Thursday, 3 March 2011

Dinsmore Hotel: A Floor-By-Floor Description

Dinsmore Hotel, n.d. From Dynamic Dinsmore, 1979

When the Canadian Northern Railway arrived at Dinsmore in 1913, it brought with it twelve railway cars of lumber for the construction of a hotel, built by T.W. McCrea & Delisle Bros. at a cost of about $25,000. John Amos Delisle, his wife Marguerite, and their six children (ages 2 to 15) were living in the Dinsmore hotel in 1916, according to the Canada Census of that year. The Saskatchewan town of Delisle was named after John, who served its first postmaster in 1905. Also residing at the hotel were three waitresses, two Chinese cooks, and several guests including a couple of salesmen.

Dinsmore, c. 1920 Source

Over the years – in 1916, 1931, 1935 and 1949 – many Dinsmore businesses were destroyed by fire. Amazingly, the Dinsmore Hotel survived these blazes, and it remains a community landmark to this day. The following, written by Bill Davidson for Dynamic Dinsmore (1979), is one of the most complete descriptions I have found on the structure and infrastructure of a small-town Saskatchewan hotel:
“The hotel was a well-built frame structure of 3 storeys on a full size basement, 41’ x 75’ and 35’ high, covered with cedar siding and a flat roof paper composition with a 1-3 slope. The original structure had a false front extending around 3 sides, open at the back (north side). It has always been painted cream with brown trim. Other buildings built at this time in connection with the hotel were a buggy shed, a stable with a loft, a chicken house which later became an ice house… ."

Tom and Hilda Davidson and family, c 1935
"The interior was lathed and plastered and calsimined most vivid colours [calsimine is a water-based paint containing zinc oxide, glue and colouring, used as a wash for walls and ceilings]. The trim and doors were fir and very darkly stained. The ground floor comprised of two small rooms for the proprietor’s dwelling, a pantry, large kitchen and large dining room, a very large rotunda with a horse shoe counter facing the stairway, and a huge sitting area. A portion of this was used as barber shop and a small room at the N.E. corner was a saloon, but used as a confectionery, lunch counter and store over the years. The first floor comprised of 14 bedrooms and the [third] floor 17 bedrooms. Total 31 rooms. The rooms weren’t all that large especially when two beds were put in some. Each floor has a very wide hallway 12 feet. The rooms were originally furnished with brass beds 48’ or 36’, a chair or two, a dresser or a combination dresser and wash stand, and one 60-watt light bulb in the center of each room, also a china pitcher, basin and thunder mug… . The original toilet system was built onto the N.W. corner of the hotel – a 12 x 12 addition comprising of two toilets on each guest floor and directly below sat the traditional known honey wagon – a 300 gallon tank on a horse-drawn wagon that had to be emptied regularly. There was a back stairway from top to bottom coming down into the kitchen. Also each room had a cotton rope coiled up beneath the window to be used in case of fire. … All the floors were fir, except the kitchen which was white hardwood and had to be scrubbed regularly. Eventually, some of the floors were covered with congoleum, linoleum, tile, etc."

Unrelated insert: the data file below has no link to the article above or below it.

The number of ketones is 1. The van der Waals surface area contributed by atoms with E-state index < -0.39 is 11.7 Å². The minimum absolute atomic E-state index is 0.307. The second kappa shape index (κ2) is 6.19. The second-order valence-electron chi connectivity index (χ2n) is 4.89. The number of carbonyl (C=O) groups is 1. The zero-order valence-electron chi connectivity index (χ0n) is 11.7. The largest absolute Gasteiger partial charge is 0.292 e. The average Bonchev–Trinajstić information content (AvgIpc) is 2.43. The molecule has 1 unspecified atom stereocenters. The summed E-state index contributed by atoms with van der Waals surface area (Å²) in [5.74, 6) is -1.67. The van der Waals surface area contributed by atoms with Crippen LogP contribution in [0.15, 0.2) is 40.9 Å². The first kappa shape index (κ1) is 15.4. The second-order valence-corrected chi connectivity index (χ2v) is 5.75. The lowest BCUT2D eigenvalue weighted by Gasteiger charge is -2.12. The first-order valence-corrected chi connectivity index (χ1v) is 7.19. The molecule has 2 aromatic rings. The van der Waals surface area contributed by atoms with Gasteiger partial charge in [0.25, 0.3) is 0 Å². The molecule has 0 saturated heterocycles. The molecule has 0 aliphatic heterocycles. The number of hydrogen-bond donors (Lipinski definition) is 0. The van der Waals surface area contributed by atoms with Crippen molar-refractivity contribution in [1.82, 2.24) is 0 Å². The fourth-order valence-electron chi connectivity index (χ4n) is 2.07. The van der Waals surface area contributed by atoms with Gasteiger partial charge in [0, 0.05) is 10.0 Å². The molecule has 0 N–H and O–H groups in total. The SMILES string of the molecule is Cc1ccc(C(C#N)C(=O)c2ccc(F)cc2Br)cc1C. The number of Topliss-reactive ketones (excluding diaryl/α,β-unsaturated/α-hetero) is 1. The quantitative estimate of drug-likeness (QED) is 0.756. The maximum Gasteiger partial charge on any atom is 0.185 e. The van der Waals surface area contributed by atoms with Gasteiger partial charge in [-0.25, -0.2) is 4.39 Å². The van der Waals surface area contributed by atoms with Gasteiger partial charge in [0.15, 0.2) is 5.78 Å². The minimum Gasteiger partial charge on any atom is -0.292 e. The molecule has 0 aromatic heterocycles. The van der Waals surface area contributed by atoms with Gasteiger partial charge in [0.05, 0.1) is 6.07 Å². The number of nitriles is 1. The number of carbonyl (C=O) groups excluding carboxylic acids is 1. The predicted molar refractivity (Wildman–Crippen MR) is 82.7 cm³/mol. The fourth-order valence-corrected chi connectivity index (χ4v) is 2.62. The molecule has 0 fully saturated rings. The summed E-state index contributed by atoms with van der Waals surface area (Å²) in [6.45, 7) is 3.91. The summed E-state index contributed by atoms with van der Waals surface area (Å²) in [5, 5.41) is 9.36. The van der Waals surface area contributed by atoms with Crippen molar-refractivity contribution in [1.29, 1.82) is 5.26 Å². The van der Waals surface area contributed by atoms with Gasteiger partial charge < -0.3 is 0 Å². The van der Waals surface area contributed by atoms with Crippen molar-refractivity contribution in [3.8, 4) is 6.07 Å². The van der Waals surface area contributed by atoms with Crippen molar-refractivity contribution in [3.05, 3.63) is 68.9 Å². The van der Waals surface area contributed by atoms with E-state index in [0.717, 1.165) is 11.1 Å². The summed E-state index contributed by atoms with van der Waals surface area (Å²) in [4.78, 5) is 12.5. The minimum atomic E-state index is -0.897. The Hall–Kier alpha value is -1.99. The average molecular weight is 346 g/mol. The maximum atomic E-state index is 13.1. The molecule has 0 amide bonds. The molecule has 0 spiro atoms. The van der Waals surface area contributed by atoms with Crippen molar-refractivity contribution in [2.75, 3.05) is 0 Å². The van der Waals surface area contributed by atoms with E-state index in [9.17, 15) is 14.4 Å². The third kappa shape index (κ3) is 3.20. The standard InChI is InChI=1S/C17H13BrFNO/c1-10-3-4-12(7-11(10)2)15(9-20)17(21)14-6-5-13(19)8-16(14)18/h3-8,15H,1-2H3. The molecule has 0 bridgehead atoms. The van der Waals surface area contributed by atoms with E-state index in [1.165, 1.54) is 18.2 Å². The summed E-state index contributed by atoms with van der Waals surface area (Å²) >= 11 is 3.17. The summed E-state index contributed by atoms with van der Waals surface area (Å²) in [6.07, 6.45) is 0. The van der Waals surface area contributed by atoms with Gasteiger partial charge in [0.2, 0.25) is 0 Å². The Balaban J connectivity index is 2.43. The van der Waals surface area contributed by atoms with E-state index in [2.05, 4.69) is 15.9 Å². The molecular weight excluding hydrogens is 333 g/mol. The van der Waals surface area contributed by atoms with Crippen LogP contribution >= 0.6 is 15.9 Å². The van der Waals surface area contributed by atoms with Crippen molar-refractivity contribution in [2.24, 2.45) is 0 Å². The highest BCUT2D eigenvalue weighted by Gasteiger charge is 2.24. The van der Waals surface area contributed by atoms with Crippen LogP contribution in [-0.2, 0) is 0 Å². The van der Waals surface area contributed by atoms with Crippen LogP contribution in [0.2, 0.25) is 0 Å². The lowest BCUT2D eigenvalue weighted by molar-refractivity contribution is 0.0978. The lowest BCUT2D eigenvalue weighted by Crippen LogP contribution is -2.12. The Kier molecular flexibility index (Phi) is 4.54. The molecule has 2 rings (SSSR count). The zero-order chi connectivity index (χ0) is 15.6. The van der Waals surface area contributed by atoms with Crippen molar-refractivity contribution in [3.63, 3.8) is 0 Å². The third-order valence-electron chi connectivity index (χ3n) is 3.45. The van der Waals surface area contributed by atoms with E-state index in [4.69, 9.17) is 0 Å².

Bill and Grace Davidson and family, c 1975
"The lighting system built into the hotel was an English Lister lighting plant 32-volt plus glass storage batteries. It was a gasoline engine in the basement with an outside exhaust, which had to be started each day at dawn and shut off at 11 p.m. when everyone was supposed to be in bed. If the plant wasn’t working properly the lights were very dim. When Dad took over [Tom Davidson in 1930], he doubled the number of storage batteries and installed a wind charger to keep them charged. This helped save the old plant. In 1948, Dad hooked up with Sask. Power, and after a lot of rewiring we could use an electric iron, bed lamps, hot water, heaters, refrigeration, air conditioning, etc. The heating system comprised of a sectional cast iron steam boiler, a one-pipe system piped throughout the building connecting to a cast iron steam radiator in each room, two in the larger rooms. It had to be hand-fired with coal and wood, so that was an annual job putting a car of wood and coal in the basement every fall. The boiler was in bad shape when Dad bought the hotel, so stoves were installed here and there to keep warm.”   

Bill and Grace Davidson took over the Dinsmore Hotel when Bill’s parents retired in 1953. They still owned the hotel when Bill wrote the above article in 1979.

Dinsmore Hotel, February 2006.  Joan Champ photo
© Joan Champ, 2011

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  1. Bill Davidson passed away in November, 2010. His wife Grace continues to live in Outlook. They retired and sold the hotel which Grace says is still a hotel but run-down. She says they used to get a lot of salesmen staying at the Dinsmore Hotel Monday-Friday but that business is gone because of the internet.

  2. The hotel is run by good people and doing fine.

  3. Thanks very interesting blog!